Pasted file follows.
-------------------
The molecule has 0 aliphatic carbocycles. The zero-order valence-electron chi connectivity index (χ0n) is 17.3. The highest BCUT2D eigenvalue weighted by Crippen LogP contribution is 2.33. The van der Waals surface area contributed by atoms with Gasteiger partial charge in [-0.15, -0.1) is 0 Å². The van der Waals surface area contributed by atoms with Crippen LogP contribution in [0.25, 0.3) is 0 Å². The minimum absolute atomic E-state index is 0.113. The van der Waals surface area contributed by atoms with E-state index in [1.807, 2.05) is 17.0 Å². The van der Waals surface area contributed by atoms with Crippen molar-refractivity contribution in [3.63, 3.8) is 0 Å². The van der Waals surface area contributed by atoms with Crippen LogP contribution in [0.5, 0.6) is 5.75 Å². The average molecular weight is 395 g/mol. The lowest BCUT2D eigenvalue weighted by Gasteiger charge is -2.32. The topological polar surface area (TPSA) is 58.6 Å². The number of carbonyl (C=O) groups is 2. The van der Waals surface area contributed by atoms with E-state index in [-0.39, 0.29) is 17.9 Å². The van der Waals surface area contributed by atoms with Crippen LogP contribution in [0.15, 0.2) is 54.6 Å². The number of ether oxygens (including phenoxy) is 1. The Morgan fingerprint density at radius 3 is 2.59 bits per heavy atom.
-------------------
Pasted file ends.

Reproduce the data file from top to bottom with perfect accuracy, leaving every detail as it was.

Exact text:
The molecule has 0 aliphatic carbocycles. The zero-order valence-electron chi connectivity index (χ0n) is 17.3. The highest BCUT2D eigenvalue weighted by Crippen LogP contribution is 2.33. The van der Waals surface area contributed by atoms with Gasteiger partial charge in [-0.15, -0.1) is 0 Å². The van der Waals surface area contributed by atoms with Crippen LogP contribution in [0.25, 0.3) is 0 Å². The minimum absolute atomic E-state index is 0.113. The van der Waals surface area contributed by atoms with E-state index in [1.807, 2.05) is 17.0 Å². The van der Waals surface area contributed by atoms with Crippen molar-refractivity contribution in [3.63, 3.8) is 0 Å². The van der Waals surface area contributed by atoms with Crippen LogP contribution in [0.5, 0.6) is 5.75 Å². The average molecular weight is 395 g/mol. The lowest BCUT2D eigenvalue weighted by Gasteiger charge is -2.32. The topological polar surface area (TPSA) is 58.6 Å². The number of carbonyl (C=O) groups is 2. The van der Waals surface area contributed by atoms with E-state index in [-0.39, 0.29) is 17.9 Å². The van der Waals surface area contributed by atoms with Crippen LogP contribution in [0.15, 0.2) is 54.6 Å². The number of ether oxygens (including phenoxy) is 1. The Morgan fingerprint density at radius 3 is 2.59 bits per heavy atom.